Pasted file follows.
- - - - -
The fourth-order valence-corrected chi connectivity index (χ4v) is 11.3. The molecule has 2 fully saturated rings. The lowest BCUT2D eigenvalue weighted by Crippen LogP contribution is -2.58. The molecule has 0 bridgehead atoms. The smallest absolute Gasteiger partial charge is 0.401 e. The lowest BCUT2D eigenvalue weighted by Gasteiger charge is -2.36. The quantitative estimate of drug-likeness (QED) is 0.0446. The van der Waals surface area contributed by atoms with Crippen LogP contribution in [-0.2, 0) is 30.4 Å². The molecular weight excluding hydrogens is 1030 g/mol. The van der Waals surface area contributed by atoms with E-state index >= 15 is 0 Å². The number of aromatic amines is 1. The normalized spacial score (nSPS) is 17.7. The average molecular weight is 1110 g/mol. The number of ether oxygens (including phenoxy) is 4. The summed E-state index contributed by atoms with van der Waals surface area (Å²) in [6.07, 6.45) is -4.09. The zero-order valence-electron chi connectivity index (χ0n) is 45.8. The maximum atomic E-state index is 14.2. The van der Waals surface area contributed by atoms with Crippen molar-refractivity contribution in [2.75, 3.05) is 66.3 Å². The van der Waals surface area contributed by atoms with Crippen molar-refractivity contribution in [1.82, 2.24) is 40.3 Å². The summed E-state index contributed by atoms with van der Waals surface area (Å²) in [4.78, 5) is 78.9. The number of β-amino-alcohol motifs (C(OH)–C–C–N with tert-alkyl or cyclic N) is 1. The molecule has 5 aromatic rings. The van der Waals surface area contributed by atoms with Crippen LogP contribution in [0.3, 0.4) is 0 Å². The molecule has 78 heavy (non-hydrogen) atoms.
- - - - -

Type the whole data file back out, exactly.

The fourth-order valence-corrected chi connectivity index (χ4v) is 11.3. The molecule has 2 fully saturated rings. The lowest BCUT2D eigenvalue weighted by Crippen LogP contribution is -2.58. The molecule has 0 bridgehead atoms. The smallest absolute Gasteiger partial charge is 0.401 e. The lowest BCUT2D eigenvalue weighted by Gasteiger charge is -2.36. The quantitative estimate of drug-likeness (QED) is 0.0446. The van der Waals surface area contributed by atoms with Crippen LogP contribution in [-0.2, 0) is 30.4 Å². The molecular weight excluding hydrogens is 1030 g/mol. The van der Waals surface area contributed by atoms with E-state index >= 15 is 0 Å². The number of aromatic amines is 1. The normalized spacial score (nSPS) is 17.7. The average molecular weight is 1110 g/mol. The number of ether oxygens (including phenoxy) is 4. The summed E-state index contributed by atoms with van der Waals surface area (Å²) in [6.07, 6.45) is -4.09. The zero-order valence-electron chi connectivity index (χ0n) is 45.8. The maximum atomic E-state index is 14.2. The van der Waals surface area contributed by atoms with Crippen molar-refractivity contribution in [2.75, 3.05) is 66.3 Å². The van der Waals surface area contributed by atoms with Crippen molar-refractivity contribution in [1.82, 2.24) is 40.3 Å². The summed E-state index contributed by atoms with van der Waals surface area (Å²) in [4.78, 5) is 78.9. The number of β-amino-alcohol motifs (C(OH)–C–C–N with tert-alkyl or cyclic N) is 1. The molecule has 5 aromatic rings. The van der Waals surface area contributed by atoms with Crippen LogP contribution in [0.3, 0.4) is 0 Å². The molecule has 78 heavy (non-hydrogen) atoms.